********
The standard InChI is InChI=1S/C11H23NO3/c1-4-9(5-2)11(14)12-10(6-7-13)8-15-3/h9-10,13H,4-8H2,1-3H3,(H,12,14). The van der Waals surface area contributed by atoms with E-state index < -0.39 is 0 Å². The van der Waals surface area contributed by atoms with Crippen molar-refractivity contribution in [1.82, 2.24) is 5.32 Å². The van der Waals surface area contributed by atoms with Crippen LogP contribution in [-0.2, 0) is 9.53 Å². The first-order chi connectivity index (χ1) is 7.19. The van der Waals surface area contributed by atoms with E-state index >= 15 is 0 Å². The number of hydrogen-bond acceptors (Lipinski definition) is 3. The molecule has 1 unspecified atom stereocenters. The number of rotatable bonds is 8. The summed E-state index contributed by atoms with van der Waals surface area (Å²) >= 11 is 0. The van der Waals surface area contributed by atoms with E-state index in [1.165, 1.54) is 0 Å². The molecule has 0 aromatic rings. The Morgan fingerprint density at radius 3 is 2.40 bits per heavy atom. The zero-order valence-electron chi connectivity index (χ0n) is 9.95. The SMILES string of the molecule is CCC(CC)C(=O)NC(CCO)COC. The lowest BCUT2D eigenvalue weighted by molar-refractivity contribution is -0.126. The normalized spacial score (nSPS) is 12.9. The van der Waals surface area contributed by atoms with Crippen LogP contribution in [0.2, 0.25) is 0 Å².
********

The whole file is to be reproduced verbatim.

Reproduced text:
The standard InChI is InChI=1S/C11H23NO3/c1-4-9(5-2)11(14)12-10(6-7-13)8-15-3/h9-10,13H,4-8H2,1-3H3,(H,12,14). The van der Waals surface area contributed by atoms with E-state index < -0.39 is 0 Å². The van der Waals surface area contributed by atoms with Crippen molar-refractivity contribution in [1.82, 2.24) is 5.32 Å². The van der Waals surface area contributed by atoms with Crippen LogP contribution in [-0.2, 0) is 9.53 Å². The first-order chi connectivity index (χ1) is 7.19. The van der Waals surface area contributed by atoms with E-state index >= 15 is 0 Å². The number of hydrogen-bond acceptors (Lipinski definition) is 3. The molecule has 1 unspecified atom stereocenters. The number of rotatable bonds is 8. The summed E-state index contributed by atoms with van der Waals surface area (Å²) >= 11 is 0. The van der Waals surface area contributed by atoms with E-state index in [1.165, 1.54) is 0 Å². The molecule has 0 aromatic rings. The Morgan fingerprint density at radius 3 is 2.40 bits per heavy atom. The zero-order valence-electron chi connectivity index (χ0n) is 9.95. The SMILES string of the molecule is CCC(CC)C(=O)NC(CCO)COC. The lowest BCUT2D eigenvalue weighted by molar-refractivity contribution is -0.126. The normalized spacial score (nSPS) is 12.9. The van der Waals surface area contributed by atoms with Crippen LogP contribution in [0.2, 0.25) is 0 Å².